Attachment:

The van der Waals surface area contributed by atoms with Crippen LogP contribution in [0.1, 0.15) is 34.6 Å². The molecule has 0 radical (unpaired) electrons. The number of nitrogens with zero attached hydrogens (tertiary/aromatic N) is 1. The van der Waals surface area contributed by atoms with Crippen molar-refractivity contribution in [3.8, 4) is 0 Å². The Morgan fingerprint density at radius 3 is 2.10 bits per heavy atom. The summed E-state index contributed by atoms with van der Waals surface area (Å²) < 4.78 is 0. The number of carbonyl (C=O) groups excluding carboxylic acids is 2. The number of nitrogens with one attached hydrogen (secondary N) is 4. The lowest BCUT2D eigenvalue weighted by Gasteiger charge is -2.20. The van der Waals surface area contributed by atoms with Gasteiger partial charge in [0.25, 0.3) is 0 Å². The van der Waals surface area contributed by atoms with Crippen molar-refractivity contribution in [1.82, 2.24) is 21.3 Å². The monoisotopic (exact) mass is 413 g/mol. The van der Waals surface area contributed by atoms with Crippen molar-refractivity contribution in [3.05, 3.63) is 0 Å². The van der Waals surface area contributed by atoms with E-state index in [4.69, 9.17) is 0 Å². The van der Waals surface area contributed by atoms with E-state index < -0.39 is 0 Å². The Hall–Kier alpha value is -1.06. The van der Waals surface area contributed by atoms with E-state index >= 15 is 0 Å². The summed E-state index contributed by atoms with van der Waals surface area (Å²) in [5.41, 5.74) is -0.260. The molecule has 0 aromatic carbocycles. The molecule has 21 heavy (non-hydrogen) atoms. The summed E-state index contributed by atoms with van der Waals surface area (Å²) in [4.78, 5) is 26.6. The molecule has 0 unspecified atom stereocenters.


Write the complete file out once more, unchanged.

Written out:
The van der Waals surface area contributed by atoms with Crippen LogP contribution in [0.1, 0.15) is 34.6 Å². The molecule has 0 radical (unpaired) electrons. The number of nitrogens with zero attached hydrogens (tertiary/aromatic N) is 1. The van der Waals surface area contributed by atoms with Crippen molar-refractivity contribution in [3.8, 4) is 0 Å². The Morgan fingerprint density at radius 3 is 2.10 bits per heavy atom. The summed E-state index contributed by atoms with van der Waals surface area (Å²) < 4.78 is 0. The number of carbonyl (C=O) groups excluding carboxylic acids is 2. The number of nitrogens with one attached hydrogen (secondary N) is 4. The lowest BCUT2D eigenvalue weighted by Gasteiger charge is -2.20. The van der Waals surface area contributed by atoms with Gasteiger partial charge in [0.25, 0.3) is 0 Å². The van der Waals surface area contributed by atoms with Crippen molar-refractivity contribution in [1.82, 2.24) is 21.3 Å². The monoisotopic (exact) mass is 413 g/mol. The van der Waals surface area contributed by atoms with Crippen molar-refractivity contribution in [3.05, 3.63) is 0 Å². The van der Waals surface area contributed by atoms with E-state index in [4.69, 9.17) is 0 Å². The van der Waals surface area contributed by atoms with E-state index < -0.39 is 0 Å². The Hall–Kier alpha value is -1.06. The van der Waals surface area contributed by atoms with E-state index >= 15 is 0 Å². The summed E-state index contributed by atoms with van der Waals surface area (Å²) in [5.41, 5.74) is -0.260. The molecule has 0 aromatic carbocycles. The molecule has 21 heavy (non-hydrogen) atoms. The summed E-state index contributed by atoms with van der Waals surface area (Å²) in [4.78, 5) is 26.6. The molecule has 0 unspecified atom stereocenters.